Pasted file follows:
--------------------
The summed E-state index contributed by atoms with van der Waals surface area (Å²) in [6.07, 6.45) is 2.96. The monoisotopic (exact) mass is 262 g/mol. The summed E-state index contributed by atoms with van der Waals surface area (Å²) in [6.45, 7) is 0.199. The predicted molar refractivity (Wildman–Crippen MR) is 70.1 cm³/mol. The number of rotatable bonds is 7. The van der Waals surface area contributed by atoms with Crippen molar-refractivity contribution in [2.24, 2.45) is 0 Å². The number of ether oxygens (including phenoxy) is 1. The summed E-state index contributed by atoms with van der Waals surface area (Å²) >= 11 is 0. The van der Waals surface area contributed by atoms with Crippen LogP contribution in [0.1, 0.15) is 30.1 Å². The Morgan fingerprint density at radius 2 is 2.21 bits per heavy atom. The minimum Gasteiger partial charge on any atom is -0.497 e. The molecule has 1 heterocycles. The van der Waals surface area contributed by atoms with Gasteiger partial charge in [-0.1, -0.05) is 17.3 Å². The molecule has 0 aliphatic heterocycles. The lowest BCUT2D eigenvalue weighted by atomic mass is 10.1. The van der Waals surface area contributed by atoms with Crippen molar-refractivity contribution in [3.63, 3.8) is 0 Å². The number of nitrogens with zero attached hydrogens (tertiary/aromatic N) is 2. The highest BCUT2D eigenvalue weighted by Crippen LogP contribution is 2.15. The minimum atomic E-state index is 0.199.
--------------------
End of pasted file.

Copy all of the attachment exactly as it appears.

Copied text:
The summed E-state index contributed by atoms with van der Waals surface area (Å²) in [6.07, 6.45) is 2.96. The monoisotopic (exact) mass is 262 g/mol. The summed E-state index contributed by atoms with van der Waals surface area (Å²) in [6.45, 7) is 0.199. The predicted molar refractivity (Wildman–Crippen MR) is 70.1 cm³/mol. The number of rotatable bonds is 7. The van der Waals surface area contributed by atoms with Crippen molar-refractivity contribution in [2.24, 2.45) is 0 Å². The number of ether oxygens (including phenoxy) is 1. The summed E-state index contributed by atoms with van der Waals surface area (Å²) >= 11 is 0. The van der Waals surface area contributed by atoms with Crippen LogP contribution in [0.1, 0.15) is 30.1 Å². The Morgan fingerprint density at radius 2 is 2.21 bits per heavy atom. The minimum Gasteiger partial charge on any atom is -0.497 e. The molecule has 1 heterocycles. The van der Waals surface area contributed by atoms with Gasteiger partial charge in [-0.1, -0.05) is 17.3 Å². The molecule has 0 aliphatic heterocycles. The lowest BCUT2D eigenvalue weighted by atomic mass is 10.1. The van der Waals surface area contributed by atoms with Crippen molar-refractivity contribution in [3.63, 3.8) is 0 Å². The number of nitrogens with zero attached hydrogens (tertiary/aromatic N) is 2. The highest BCUT2D eigenvalue weighted by Crippen LogP contribution is 2.15. The minimum atomic E-state index is 0.199.